The U.S. Carbon Cycle Science Program is a community-focused program that develops and implements multidisciplinary initiatives to advance carbon cycle science priorities across terrestrial, atmospheric, oceanic, and societal dimensions and serves as an information source for research, observing and modeling communities through increased engagement between the research, federal agency partners and the stakeholder communities.

CO2 measurement site in Round Lake, MN, as part of the NACP Mid Continental Intensive (MCI) - a test-bed for methodologies used to determine the carbon flux between land surfaces and the atmosphere - to validate and compare regional carbon flux estimates derived from “top-down” atmospheric budgets and “bottom-up” ecosystem inventories. (Photo credit: S. Richardson.)

Measuring instrument in orange colored water in river

Sensors deployed by USGS in West Twin Creek, Alaska measuring dissolved organic carbon, dissolved carbon dioxide, temperature, pH, and electrical conductivity of carbon rich runoff at ice melt.  (Photo credit: Mark Dornblaser, USGS.)

USGS graduate students measuring soil carbon dioxide exchange with CO2 flux chambers at the Nome Creek Research Watershed, Alaska. (Photo credit: Kim Wickland, USGS)

River with snow and trees

USGS Scientists measure colored dissolved organic matter (CDOM) and carbon dioxide emissions from West Twin Creek, Alaska.  (Photo credit: Rob Striegl, USGS.)

Ruler in front of soil

Soil plug taken within a histosol deposit (peat) of the Koyukuk National Wildlife Refuge. Peat is a high carbon accumulation of partially decayed vegetation and usually forms in wetland conditions, where consistent flooding obstructs the flow of oxygen from the atmosphere, which slows rates of decomposition. (Photo credit: Zhilliang Zhu, USGS.)

Top af a metal tower against blue sky and wispy clouds

An Indianapolis Flux project (INFLUX) tower: The INFLUX ground-based observation network includes 12 in-situ tower-based, continuous measurements of CO2, CO, CH4, and other measurements, data products, and modeling efforts. INFLUX is funded by the National Institute of Standards and Technology (NIST). (Photo credit: N. Miles.)

Yellow instrument being hauled out of the water

Using carbon sensors, scientists want to sample each Great Lake for evidence of acidification similar to monitoring taking place in the oceans.   Funding: NOAA’s OAP, PMEL (Photo credit: NOAA Pacific Marine Environmental Laboratory Carbon Group.)


Two men standing on a ship with instruments

Researchers aboard NOAA ship Henry Bigelow collect water from a CTD rosette to analyze dissolved inorganic carbon and total alkalinity- two parameters which are important in understanding ocean acidification.  (Photo credit: Jerry Prezioso.)  Funding: NOAA NEFSC, AOML, OAP.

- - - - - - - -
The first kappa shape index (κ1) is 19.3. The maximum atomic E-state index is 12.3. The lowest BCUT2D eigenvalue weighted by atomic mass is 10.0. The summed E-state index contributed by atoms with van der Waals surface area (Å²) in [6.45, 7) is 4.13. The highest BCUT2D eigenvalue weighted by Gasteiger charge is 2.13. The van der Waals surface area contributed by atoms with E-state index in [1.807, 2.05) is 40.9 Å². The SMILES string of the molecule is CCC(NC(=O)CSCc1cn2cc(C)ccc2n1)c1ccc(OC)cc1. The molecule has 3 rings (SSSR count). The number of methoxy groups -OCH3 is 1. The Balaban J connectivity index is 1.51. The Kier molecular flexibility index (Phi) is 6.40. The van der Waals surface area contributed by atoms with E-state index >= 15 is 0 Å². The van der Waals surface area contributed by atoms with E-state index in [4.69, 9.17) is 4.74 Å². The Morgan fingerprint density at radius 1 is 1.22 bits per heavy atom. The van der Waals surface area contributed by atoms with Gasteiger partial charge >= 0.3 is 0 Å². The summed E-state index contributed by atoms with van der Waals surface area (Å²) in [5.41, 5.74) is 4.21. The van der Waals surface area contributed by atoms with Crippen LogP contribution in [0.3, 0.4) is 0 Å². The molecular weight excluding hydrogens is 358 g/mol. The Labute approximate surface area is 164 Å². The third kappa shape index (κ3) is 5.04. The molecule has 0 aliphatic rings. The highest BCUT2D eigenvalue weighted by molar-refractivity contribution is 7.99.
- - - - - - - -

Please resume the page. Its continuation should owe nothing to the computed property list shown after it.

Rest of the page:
Group of people standing in front of white screen

Fourth NACP All Investigators' Meeting Planning Committee, including CCIWG members, and staff from the U.S. Carbon Cycle Science Program Office and the NACP Office.

Small hole in the ground with shovel next to it

Quantifying the carbon content of fibric surface organic material located within the permafrost-rich, polygonal-tundra landscape of the Yukon-Kuskokwim Delta, Alaska.  (Photo credit: Zhiliang Zhu, CCIWG member from USGS.)  See related publications here.

Color photo of a group of people standing on outdoor stairs

Members of the CCSSG, NACP SSG and CCIWG at the first joint meeting of both SSGs in 2013. All SSG meetings are held biannually in Washington, D.C.

permafrost ice carbon undersoil

Road cut showing ice and carbon-rich permafrost underlying soil at the Nome Creek Research Watershed, Alaska. (Photo credit: Kim Wickland, USGS)

Woman behind podium giving a talk in classroom

CCIWG Member Diane Wickland presents the history of the U.S. Carbon Cycle Science Program during the first joint meeting of the CCSSG and NACP SSG.

Color photo of a group of people standing on outdorr stairs

Members of the CCSSG and CCIWG at the 26th CCSSG meeting held in April 2013 in Washington, D.C.

Man standing in front of power plant, holding an instrument

Scientist assessing carbon emissions from a power plant (Ventus Project made possible through NSF CAREER funding). (Photo credit: Kevin Gurney, ASU.) More info here.

Three people with plastic bottles by creek in winter

Gulkana Glacier meltwater sampling in Alaska for dissolved organic carbon and other chemical analyses at USGS laboratories in Boulder, Co.  See related publications here.  (Photo credit: Rob Striegle, USGS.)

Group of people on a large staircase, indoors

Participants of the April 2013 Global Carbon Project Scientific Steering Group Meeting and Negative Emissions Workshop organized in collaboration with IIASA in Austria. The U.S. Carbon Cycle Science Program is an affiliated office of the Global Carbon Project.

People sitting in a classroom

CCIWG addressing carbon cycle science community at a scientific steering group meeting, 2013, in Washington, D.C.


To improve understanding of the global carbon cycle, including the impacts of increasing greenhouse gas emissions on climate, ecosystem health, and society; to develop science-based information and resources to support policy-making and management; and to communicate findings broadly among national and international scientific and user communities.